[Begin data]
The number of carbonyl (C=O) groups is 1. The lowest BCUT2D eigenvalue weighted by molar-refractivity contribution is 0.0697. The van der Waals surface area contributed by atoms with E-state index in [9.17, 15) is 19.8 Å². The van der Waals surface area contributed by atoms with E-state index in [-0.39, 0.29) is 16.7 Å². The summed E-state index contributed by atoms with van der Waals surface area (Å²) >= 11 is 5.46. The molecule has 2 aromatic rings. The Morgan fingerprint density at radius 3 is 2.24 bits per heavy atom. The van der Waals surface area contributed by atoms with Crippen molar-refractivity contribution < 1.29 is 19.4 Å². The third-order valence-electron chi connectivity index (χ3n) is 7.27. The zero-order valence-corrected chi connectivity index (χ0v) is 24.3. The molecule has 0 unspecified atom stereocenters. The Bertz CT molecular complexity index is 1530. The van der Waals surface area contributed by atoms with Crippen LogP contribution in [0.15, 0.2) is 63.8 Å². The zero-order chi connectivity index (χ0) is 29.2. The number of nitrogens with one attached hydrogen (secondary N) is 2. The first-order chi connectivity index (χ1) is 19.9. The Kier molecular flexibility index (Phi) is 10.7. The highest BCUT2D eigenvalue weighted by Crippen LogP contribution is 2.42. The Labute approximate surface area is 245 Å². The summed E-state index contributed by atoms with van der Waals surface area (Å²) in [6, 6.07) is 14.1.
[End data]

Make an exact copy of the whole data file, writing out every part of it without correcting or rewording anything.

The number of carbonyl (C=O) groups is 1. The lowest BCUT2D eigenvalue weighted by molar-refractivity contribution is 0.0697. The van der Waals surface area contributed by atoms with E-state index in [9.17, 15) is 19.8 Å². The van der Waals surface area contributed by atoms with E-state index in [-0.39, 0.29) is 16.7 Å². The summed E-state index contributed by atoms with van der Waals surface area (Å²) >= 11 is 5.46. The molecule has 2 aromatic rings. The Morgan fingerprint density at radius 3 is 2.24 bits per heavy atom. The van der Waals surface area contributed by atoms with Crippen molar-refractivity contribution < 1.29 is 19.4 Å². The third-order valence-electron chi connectivity index (χ3n) is 7.27. The zero-order valence-corrected chi connectivity index (χ0v) is 24.3. The molecule has 0 unspecified atom stereocenters. The Bertz CT molecular complexity index is 1530. The van der Waals surface area contributed by atoms with Crippen LogP contribution in [0.15, 0.2) is 63.8 Å². The zero-order chi connectivity index (χ0) is 29.2. The number of nitrogens with one attached hydrogen (secondary N) is 2. The first-order chi connectivity index (χ1) is 19.9. The Kier molecular flexibility index (Phi) is 10.7. The highest BCUT2D eigenvalue weighted by Crippen LogP contribution is 2.42. The Labute approximate surface area is 245 Å². The summed E-state index contributed by atoms with van der Waals surface area (Å²) in [6, 6.07) is 14.1.